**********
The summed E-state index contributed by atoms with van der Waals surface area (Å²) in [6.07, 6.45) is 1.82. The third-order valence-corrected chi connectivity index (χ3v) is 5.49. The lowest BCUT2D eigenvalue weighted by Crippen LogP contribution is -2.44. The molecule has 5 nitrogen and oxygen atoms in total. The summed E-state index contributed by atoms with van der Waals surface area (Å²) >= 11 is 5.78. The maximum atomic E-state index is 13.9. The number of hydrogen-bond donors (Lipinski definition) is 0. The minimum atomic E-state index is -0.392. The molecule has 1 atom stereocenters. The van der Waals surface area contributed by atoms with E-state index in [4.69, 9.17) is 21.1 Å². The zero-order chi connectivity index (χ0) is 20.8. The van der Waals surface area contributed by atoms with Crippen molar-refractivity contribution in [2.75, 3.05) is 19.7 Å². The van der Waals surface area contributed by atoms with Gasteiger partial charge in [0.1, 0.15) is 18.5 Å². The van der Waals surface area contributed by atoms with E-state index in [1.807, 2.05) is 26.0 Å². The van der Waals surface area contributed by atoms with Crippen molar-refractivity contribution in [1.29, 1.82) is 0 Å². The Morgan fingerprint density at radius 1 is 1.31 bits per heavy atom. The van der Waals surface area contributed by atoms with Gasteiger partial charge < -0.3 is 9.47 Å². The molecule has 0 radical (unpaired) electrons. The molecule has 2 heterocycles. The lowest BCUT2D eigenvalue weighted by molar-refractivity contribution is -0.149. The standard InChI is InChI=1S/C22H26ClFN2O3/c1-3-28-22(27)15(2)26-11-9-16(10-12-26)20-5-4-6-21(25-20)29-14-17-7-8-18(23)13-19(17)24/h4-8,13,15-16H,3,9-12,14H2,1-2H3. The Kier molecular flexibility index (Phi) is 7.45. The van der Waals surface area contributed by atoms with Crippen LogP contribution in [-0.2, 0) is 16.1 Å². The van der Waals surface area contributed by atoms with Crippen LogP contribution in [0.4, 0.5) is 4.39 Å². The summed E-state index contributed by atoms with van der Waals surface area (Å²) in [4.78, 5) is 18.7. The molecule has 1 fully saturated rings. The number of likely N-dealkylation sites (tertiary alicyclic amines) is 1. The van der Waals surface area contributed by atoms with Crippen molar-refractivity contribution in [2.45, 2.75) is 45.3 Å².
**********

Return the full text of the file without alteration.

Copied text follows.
The summed E-state index contributed by atoms with van der Waals surface area (Å²) in [6.07, 6.45) is 1.82. The third-order valence-corrected chi connectivity index (χ3v) is 5.49. The lowest BCUT2D eigenvalue weighted by Crippen LogP contribution is -2.44. The molecule has 5 nitrogen and oxygen atoms in total. The summed E-state index contributed by atoms with van der Waals surface area (Å²) >= 11 is 5.78. The maximum atomic E-state index is 13.9. The number of hydrogen-bond donors (Lipinski definition) is 0. The minimum atomic E-state index is -0.392. The molecule has 1 atom stereocenters. The van der Waals surface area contributed by atoms with E-state index in [4.69, 9.17) is 21.1 Å². The zero-order chi connectivity index (χ0) is 20.8. The van der Waals surface area contributed by atoms with Crippen molar-refractivity contribution in [2.75, 3.05) is 19.7 Å². The van der Waals surface area contributed by atoms with Gasteiger partial charge in [0.1, 0.15) is 18.5 Å². The van der Waals surface area contributed by atoms with E-state index in [1.807, 2.05) is 26.0 Å². The van der Waals surface area contributed by atoms with Crippen molar-refractivity contribution in [1.29, 1.82) is 0 Å². The Morgan fingerprint density at radius 1 is 1.31 bits per heavy atom. The van der Waals surface area contributed by atoms with Gasteiger partial charge < -0.3 is 9.47 Å². The molecule has 0 radical (unpaired) electrons. The molecule has 2 heterocycles. The lowest BCUT2D eigenvalue weighted by molar-refractivity contribution is -0.149. The standard InChI is InChI=1S/C22H26ClFN2O3/c1-3-28-22(27)15(2)26-11-9-16(10-12-26)20-5-4-6-21(25-20)29-14-17-7-8-18(23)13-19(17)24/h4-8,13,15-16H,3,9-12,14H2,1-2H3. The Kier molecular flexibility index (Phi) is 7.45. The van der Waals surface area contributed by atoms with Crippen LogP contribution in [-0.2, 0) is 16.1 Å². The van der Waals surface area contributed by atoms with Crippen LogP contribution in [0.4, 0.5) is 4.39 Å². The summed E-state index contributed by atoms with van der Waals surface area (Å²) in [4.78, 5) is 18.7. The molecule has 1 fully saturated rings. The number of likely N-dealkylation sites (tertiary alicyclic amines) is 1. The van der Waals surface area contributed by atoms with Crippen molar-refractivity contribution in [2.45, 2.75) is 45.3 Å².